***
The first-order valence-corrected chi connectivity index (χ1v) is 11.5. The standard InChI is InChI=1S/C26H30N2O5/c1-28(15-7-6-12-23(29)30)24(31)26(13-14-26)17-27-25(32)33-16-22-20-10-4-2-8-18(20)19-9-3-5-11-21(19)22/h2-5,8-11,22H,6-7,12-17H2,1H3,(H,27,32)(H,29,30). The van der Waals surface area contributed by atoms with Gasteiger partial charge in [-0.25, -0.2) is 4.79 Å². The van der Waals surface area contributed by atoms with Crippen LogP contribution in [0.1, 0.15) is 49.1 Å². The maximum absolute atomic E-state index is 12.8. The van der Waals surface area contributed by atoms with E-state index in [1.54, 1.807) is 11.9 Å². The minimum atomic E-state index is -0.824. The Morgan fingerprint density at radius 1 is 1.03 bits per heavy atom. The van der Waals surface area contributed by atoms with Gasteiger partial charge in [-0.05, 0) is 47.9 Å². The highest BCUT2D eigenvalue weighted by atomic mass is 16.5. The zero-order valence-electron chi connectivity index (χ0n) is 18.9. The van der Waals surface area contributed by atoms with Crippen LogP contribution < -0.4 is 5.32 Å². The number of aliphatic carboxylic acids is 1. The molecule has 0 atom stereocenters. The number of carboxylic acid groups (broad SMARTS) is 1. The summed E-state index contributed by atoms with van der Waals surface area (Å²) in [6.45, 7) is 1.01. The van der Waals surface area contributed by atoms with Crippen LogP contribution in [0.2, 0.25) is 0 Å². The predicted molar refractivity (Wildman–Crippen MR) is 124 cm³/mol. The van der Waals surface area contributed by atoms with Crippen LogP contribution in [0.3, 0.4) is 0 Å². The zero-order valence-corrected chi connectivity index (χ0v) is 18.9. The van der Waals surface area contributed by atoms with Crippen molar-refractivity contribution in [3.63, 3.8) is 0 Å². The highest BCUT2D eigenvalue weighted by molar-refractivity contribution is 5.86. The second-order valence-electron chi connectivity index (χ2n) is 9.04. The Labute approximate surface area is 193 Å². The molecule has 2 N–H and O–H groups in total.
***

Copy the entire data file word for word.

The first-order valence-corrected chi connectivity index (χ1v) is 11.5. The standard InChI is InChI=1S/C26H30N2O5/c1-28(15-7-6-12-23(29)30)24(31)26(13-14-26)17-27-25(32)33-16-22-20-10-4-2-8-18(20)19-9-3-5-11-21(19)22/h2-5,8-11,22H,6-7,12-17H2,1H3,(H,27,32)(H,29,30). The van der Waals surface area contributed by atoms with Gasteiger partial charge in [-0.25, -0.2) is 4.79 Å². The van der Waals surface area contributed by atoms with Crippen LogP contribution in [0.1, 0.15) is 49.1 Å². The maximum absolute atomic E-state index is 12.8. The van der Waals surface area contributed by atoms with E-state index in [1.54, 1.807) is 11.9 Å². The minimum atomic E-state index is -0.824. The Morgan fingerprint density at radius 1 is 1.03 bits per heavy atom. The van der Waals surface area contributed by atoms with Gasteiger partial charge in [-0.05, 0) is 47.9 Å². The highest BCUT2D eigenvalue weighted by atomic mass is 16.5. The zero-order valence-electron chi connectivity index (χ0n) is 18.9. The van der Waals surface area contributed by atoms with Crippen LogP contribution < -0.4 is 5.32 Å². The number of aliphatic carboxylic acids is 1. The molecule has 0 atom stereocenters. The number of carboxylic acid groups (broad SMARTS) is 1. The summed E-state index contributed by atoms with van der Waals surface area (Å²) in [6.45, 7) is 1.01. The van der Waals surface area contributed by atoms with Crippen LogP contribution in [0.2, 0.25) is 0 Å². The predicted molar refractivity (Wildman–Crippen MR) is 124 cm³/mol. The van der Waals surface area contributed by atoms with Crippen LogP contribution in [0.3, 0.4) is 0 Å². The zero-order valence-corrected chi connectivity index (χ0v) is 18.9. The van der Waals surface area contributed by atoms with Crippen molar-refractivity contribution in [3.63, 3.8) is 0 Å². The highest BCUT2D eigenvalue weighted by molar-refractivity contribution is 5.86. The second-order valence-electron chi connectivity index (χ2n) is 9.04. The Labute approximate surface area is 193 Å². The molecule has 2 N–H and O–H groups in total.